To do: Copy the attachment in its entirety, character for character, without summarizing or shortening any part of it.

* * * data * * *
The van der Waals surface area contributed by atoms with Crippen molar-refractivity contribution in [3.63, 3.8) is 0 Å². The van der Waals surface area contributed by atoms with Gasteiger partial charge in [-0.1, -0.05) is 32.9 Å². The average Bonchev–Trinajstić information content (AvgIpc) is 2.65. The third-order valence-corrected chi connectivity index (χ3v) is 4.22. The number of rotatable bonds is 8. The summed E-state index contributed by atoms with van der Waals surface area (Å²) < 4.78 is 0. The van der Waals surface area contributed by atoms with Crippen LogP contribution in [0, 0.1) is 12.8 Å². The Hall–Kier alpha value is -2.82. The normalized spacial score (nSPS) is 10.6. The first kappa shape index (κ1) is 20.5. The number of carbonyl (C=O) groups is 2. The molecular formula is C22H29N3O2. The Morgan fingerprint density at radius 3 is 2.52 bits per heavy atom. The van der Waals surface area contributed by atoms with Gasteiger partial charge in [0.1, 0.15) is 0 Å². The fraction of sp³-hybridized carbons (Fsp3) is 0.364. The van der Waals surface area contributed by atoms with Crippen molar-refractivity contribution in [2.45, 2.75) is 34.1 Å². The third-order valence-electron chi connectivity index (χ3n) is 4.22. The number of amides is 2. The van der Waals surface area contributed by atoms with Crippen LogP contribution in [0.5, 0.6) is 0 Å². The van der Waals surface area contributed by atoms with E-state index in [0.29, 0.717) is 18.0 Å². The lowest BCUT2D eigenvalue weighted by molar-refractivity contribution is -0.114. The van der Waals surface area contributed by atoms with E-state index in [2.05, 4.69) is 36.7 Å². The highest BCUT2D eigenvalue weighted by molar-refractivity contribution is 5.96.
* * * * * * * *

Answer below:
The van der Waals surface area contributed by atoms with Crippen molar-refractivity contribution in [3.63, 3.8) is 0 Å². The van der Waals surface area contributed by atoms with Gasteiger partial charge in [-0.1, -0.05) is 32.9 Å². The average Bonchev–Trinajstić information content (AvgIpc) is 2.65. The third-order valence-corrected chi connectivity index (χ3v) is 4.22. The number of rotatable bonds is 8. The summed E-state index contributed by atoms with van der Waals surface area (Å²) < 4.78 is 0. The van der Waals surface area contributed by atoms with Crippen LogP contribution in [0, 0.1) is 12.8 Å². The Hall–Kier alpha value is -2.82. The normalized spacial score (nSPS) is 10.6. The first kappa shape index (κ1) is 20.5. The number of carbonyl (C=O) groups is 2. The molecular formula is C22H29N3O2. The Morgan fingerprint density at radius 3 is 2.52 bits per heavy atom. The van der Waals surface area contributed by atoms with Gasteiger partial charge in [0.1, 0.15) is 0 Å². The fraction of sp³-hybridized carbons (Fsp3) is 0.364. The van der Waals surface area contributed by atoms with Crippen molar-refractivity contribution in [2.45, 2.75) is 34.1 Å². The third-order valence-electron chi connectivity index (χ3n) is 4.22. The number of amides is 2. The van der Waals surface area contributed by atoms with Crippen LogP contribution in [0.5, 0.6) is 0 Å². The van der Waals surface area contributed by atoms with E-state index in [0.29, 0.717) is 18.0 Å². The lowest BCUT2D eigenvalue weighted by molar-refractivity contribution is -0.114. The van der Waals surface area contributed by atoms with E-state index in [2.05, 4.69) is 36.7 Å². The highest BCUT2D eigenvalue weighted by molar-refractivity contribution is 5.96.